Louis SALGADO, Appellant, v. The STATE of Texas, Appellee.
OPINION ON MOTION FOR REHEARING
On September 21, 2000, we dismissed this appeal for lack of jurisdiction. Salgado v. State, No. 01-00-00861-CR, slip op. at 3, 2000 WL 1358101 (Tex.App.-Houston [1st Dist.] Sept. 21, 2000) (not designated for publication). After we granted a motion for extension of time, appellant filed a motion for rehearing. The motion for rehearing is denied. However, we withdraw our opinion of September 21, 2000, and issue the following opinion in its place.
Appellant pled guilty to indecency with a child on May 26, 1998. In accordance with the terms of a plea bargain agreement, the trial judge deferred adjudication of guilt and placed appellant on community supervision for 10 years. The State filed a motion to adjudicate guilt, and appellant entered a plea of true on June 7, 2000. The trial judge proceeded to find appellant guilty of indecency with a child and assessed punishment at confinement for 10 years.
Appellant filed a timely general notice of appeal that did not comply with the requirements of Rule 25.2(b)(3) of the Texas Rules of Appellate Procedure. See tex.R.App.P. 25.2(b)(3). The requirements of Rule 25.2(b)(3) apply to an appeal from a judgment adjudicating guilt when, as in the present case, the State recommended deferred adjudication probation at the original plea. See Watson v. State, 924 S.W.2d 711, 714-15 (Tex.Crim.App.1996); Scott v. State, 995 S.W.2d 325, 326 (Tex.App.-Houston [1st Dist.] 1999, no pet.); Okigbo v. State, 960 S.W.2d 923, 925 (Tex.App.-Houston [1st Dist.] 1998, pet. ref'd); Tressler v. State, 986 S.W.2d 381, 382 (Tex.App.-Waco 1999, no pet.). Because the time for filing a proper notice of appeal has expired, appellant may not file an amended notice of appeal to correct jurisdictional defects. State v. Riewe, 13 S.W.3d 408, 413-14 (Tex.Crim.App.2000). Therefore, we are without jurisdiction to consider complaints concerning adjudication of guilt.
Nor may we now consider any complaint concerning the original plea because those had to have been raised when deferred adjudication community supervision was first imposed. Manuel v. State, 994 S.W.2d 658, 661-62 (Tex.Crim.App.1999).
In a recent opinion, the Court of Criminal Appeals affirmed the Dallas Court of Appeals' decision that it had no jurisdiction over an appellant's post-adjudication claim that he was entitled to a new trial because the reporter's record from his original plea had been lost. Daniels v. State, 30 S.W.3d 407, 408 (Tex.Crim.App.2000). Daniels had argued that the loss of the record prevented him from examining or challenging the voluntariness of his original plea or any rulings on pretrial motions. The Court of Criminal Appeals held:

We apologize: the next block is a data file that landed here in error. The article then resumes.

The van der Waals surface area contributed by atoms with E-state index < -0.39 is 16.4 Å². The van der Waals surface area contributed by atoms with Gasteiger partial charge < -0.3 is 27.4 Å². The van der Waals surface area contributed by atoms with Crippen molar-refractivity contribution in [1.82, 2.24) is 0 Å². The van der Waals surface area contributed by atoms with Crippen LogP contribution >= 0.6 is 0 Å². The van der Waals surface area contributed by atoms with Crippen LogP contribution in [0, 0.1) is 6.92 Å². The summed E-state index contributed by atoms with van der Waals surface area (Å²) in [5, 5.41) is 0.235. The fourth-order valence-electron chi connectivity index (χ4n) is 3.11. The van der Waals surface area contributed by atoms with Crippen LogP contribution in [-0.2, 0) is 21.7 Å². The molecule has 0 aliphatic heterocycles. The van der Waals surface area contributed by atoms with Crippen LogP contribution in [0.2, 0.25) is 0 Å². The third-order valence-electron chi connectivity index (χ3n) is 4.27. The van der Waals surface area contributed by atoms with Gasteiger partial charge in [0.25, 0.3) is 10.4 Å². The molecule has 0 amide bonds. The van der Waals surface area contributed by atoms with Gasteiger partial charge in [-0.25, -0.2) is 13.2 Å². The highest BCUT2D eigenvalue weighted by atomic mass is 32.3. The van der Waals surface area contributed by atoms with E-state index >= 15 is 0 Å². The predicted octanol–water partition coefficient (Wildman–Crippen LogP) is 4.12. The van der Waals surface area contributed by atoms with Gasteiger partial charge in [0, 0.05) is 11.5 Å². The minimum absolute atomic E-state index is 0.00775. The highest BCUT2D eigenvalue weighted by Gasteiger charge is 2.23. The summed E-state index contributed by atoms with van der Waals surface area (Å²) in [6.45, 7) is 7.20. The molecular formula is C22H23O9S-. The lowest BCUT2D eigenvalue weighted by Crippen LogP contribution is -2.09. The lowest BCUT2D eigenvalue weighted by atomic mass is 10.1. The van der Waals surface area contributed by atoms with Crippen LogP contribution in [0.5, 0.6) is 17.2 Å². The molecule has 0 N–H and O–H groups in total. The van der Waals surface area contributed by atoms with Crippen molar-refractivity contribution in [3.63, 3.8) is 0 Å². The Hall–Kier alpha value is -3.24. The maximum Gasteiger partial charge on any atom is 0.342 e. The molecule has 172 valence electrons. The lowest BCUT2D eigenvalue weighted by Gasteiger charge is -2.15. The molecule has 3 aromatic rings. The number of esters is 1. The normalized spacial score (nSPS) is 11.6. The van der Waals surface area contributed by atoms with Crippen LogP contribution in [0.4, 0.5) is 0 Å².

Pursuant to Manuel, the reporter's record from the original deferred adjudication proceeding is not necessary to this appeal's resolution since appellant cannot now appeal any issues relating to the original deferred adjudication proceeding. The Court of Appeals, therefore, correctly decided that it had no jurisdiction over appellant's lost reporter's record claim.
We interpret Daniels to mean that the voluntariness of the original plea that resulted in deferment of a finding of guilt is not reviewable in a direct appeal taken after adjudication of guilt.
Appellant cites this Court's opinions in Davis v. State, 7 S.W.3d 695, 697 (Tex.App.-Houston [1st Dist.] 1999, no pet.), and Lopez v. State, 25 S.W.3d 926, 928 (Tex.App.-Houston [1st Dist.] 2000, no pet.). In Davis, we held that we had jurisdiction to consider the voluntariness of a plea, notwithstanding the fact that only a general notice of appeal had been filed (i.e., one not in compliance with Rule 25.2(b)(3)), and notwithstanding the fact that the trial court had not given permission for an appeal. Davis, 7 S.W.3d at 697. In Lopez, we held that we had jurisdiction to consider the voluntariness of the plea, as well as the trial court's jurisdiction, despite the fact that only a general notice of appeal had been filed. Lopez, 25 S.W.3d at 928.
Those cases are inapposite to the present appeal, however, because they concerned appeals taken directly from pleas of guilty, not appeals taken after revocation of probation following a deferred adjudication of guilt, as in this case. It is clear the trial court had jurisdiction in the present case. The present appeal is controlled by Watson v. State, Manuel v. State, and State v. Riewe.
We dismiss the appeal for lack of jurisdiction.